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Compare college costs, career goals
Faced with potential state funding cuts, Mid-Plains governors will discuss raising tuition and fees at their meeting today, but regardless of their decision, the local community college will remain a bargain.
In-state tuition is $84 per credit hour for the 2016-17 year, and that includes the adjoining states of Colorado, Kansas, South Dakota and Wyoming as well.
Even out-of-state tuition, at $109 a credit hour, is a fraction of the U.S. average college credit cost, $594.46, according to a study by Student Loan Hero.
It's no wonder that outstanding student loan balances totaled $1.31 trillion at the end of 2016, 10 percent of the national debt pool, second only to mortgage debt, with is 67 percent, and just ahead of auto loans, 9 percent.
Social media abound with memes by Mke Roe of "Dirty Jobs" and others promoting the demand for skilled workers who don't have college degrees, as well as examples of dropouts who made billions: think Bill Gates or Mark Zuckerberg.
But a college degree is still valuable, provided you pick the right one and willing to allow enough time for it to pay off.
According to a new report fromThe College Board, it takes an average of 12 years to recoup the cost of your bachelor's degree, or by the age 34 for the average traditional student.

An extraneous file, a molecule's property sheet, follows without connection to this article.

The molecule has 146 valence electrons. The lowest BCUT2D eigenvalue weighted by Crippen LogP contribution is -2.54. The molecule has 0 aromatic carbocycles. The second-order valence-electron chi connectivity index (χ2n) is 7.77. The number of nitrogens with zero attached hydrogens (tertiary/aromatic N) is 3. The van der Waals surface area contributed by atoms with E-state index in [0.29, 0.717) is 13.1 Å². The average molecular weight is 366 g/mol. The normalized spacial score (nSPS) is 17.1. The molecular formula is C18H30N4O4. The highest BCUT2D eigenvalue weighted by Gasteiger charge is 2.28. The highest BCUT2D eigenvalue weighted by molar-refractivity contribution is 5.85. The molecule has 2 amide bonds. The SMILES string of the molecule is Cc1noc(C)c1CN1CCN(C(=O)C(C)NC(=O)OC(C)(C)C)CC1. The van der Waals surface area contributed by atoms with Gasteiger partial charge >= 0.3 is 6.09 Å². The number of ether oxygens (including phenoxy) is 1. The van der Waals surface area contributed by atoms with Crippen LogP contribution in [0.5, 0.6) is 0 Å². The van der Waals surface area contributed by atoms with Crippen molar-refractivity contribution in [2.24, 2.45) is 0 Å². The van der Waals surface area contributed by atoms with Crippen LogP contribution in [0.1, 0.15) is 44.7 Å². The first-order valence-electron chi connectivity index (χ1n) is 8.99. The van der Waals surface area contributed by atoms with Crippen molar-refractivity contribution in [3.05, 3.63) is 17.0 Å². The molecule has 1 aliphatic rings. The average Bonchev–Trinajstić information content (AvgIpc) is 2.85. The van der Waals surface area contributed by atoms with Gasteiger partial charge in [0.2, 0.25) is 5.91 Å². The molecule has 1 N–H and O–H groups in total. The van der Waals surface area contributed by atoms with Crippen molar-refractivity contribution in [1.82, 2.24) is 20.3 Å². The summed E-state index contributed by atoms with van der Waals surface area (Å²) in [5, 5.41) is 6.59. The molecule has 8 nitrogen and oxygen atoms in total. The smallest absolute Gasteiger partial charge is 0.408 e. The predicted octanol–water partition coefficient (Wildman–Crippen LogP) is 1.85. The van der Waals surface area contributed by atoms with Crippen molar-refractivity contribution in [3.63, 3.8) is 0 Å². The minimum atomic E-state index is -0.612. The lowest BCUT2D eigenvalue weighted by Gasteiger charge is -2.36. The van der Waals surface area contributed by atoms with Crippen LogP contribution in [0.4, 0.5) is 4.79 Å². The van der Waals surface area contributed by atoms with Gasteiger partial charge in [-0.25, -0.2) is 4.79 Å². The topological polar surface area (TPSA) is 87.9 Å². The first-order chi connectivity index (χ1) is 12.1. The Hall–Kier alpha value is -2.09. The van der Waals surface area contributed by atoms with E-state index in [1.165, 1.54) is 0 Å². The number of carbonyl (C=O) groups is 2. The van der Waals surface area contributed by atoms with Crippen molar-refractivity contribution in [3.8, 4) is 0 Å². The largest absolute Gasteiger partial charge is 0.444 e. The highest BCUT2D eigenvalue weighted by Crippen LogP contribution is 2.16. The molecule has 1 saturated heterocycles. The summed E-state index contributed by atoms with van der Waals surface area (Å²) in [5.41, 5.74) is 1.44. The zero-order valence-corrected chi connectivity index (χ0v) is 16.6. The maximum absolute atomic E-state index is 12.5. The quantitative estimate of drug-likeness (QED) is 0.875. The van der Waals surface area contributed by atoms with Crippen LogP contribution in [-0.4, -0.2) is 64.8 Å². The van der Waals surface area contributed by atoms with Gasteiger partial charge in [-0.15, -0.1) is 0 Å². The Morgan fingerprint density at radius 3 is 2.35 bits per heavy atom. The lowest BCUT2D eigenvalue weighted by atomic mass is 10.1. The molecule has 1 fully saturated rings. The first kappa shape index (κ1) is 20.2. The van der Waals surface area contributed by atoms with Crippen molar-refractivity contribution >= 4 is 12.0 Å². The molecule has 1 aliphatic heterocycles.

College grads with a full-time job earned a median 67 percent more than high school grads, not counting those who earned advanced degrees.
And although some millennials do have trouble finding work, the unemployment rate for 25- to 34-year-olds with a bachelor's degree was 2.6 percent or some 5 percentage points below the unemployment rate for high school graduates of the same age.
Still, The College Board study assumes students graduated in four yeas, paid an interest rate of 4.3 percent on the loans and finish paying off your debt in 10 years. In reality, only 60 percent of college students finish their degree in six years and private loans come with higher interest rates and might take longer to pay off.
But the median income for 30- to 34-year old is $40,944 for those with a bachelor's degree and $31,807 for those with no higher than a high school diploma.
This spring's graduates would do well to give careful consideration to their goals and whether traditional college or technical training or even some sort of apprenticeship would best help meet those goals.